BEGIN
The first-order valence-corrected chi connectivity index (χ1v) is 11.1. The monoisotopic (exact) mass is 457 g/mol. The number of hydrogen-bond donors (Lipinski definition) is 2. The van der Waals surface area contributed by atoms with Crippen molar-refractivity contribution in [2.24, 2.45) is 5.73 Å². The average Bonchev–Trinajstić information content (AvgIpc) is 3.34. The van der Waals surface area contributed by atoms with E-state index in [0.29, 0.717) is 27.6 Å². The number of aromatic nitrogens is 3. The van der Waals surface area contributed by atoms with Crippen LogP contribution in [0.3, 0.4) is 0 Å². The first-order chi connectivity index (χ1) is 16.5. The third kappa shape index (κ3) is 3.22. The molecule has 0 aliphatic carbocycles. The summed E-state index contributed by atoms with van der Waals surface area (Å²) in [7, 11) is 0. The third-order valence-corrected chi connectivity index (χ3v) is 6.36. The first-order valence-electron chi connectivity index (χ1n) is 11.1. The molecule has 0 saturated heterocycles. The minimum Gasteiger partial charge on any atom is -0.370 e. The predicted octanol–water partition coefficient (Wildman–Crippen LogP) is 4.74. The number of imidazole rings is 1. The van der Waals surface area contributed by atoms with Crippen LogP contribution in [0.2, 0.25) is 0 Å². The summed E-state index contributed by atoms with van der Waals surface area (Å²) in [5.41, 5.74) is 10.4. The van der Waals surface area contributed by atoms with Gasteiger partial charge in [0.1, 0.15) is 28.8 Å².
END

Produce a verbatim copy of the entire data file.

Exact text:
The first-order valence-corrected chi connectivity index (χ1v) is 11.1. The monoisotopic (exact) mass is 457 g/mol. The number of hydrogen-bond donors (Lipinski definition) is 2. The van der Waals surface area contributed by atoms with Crippen molar-refractivity contribution in [2.24, 2.45) is 5.73 Å². The average Bonchev–Trinajstić information content (AvgIpc) is 3.34. The van der Waals surface area contributed by atoms with E-state index in [0.29, 0.717) is 27.6 Å². The number of aromatic nitrogens is 3. The van der Waals surface area contributed by atoms with Crippen LogP contribution in [0.3, 0.4) is 0 Å². The first-order chi connectivity index (χ1) is 16.5. The third kappa shape index (κ3) is 3.22. The molecule has 0 aliphatic carbocycles. The summed E-state index contributed by atoms with van der Waals surface area (Å²) in [7, 11) is 0. The third-order valence-corrected chi connectivity index (χ3v) is 6.36. The first-order valence-electron chi connectivity index (χ1n) is 11.1. The molecule has 0 saturated heterocycles. The minimum Gasteiger partial charge on any atom is -0.370 e. The predicted octanol–water partition coefficient (Wildman–Crippen LogP) is 4.74. The number of imidazole rings is 1. The van der Waals surface area contributed by atoms with Crippen LogP contribution in [0.2, 0.25) is 0 Å². The summed E-state index contributed by atoms with van der Waals surface area (Å²) in [5.41, 5.74) is 10.4. The van der Waals surface area contributed by atoms with Gasteiger partial charge in [0.1, 0.15) is 28.8 Å².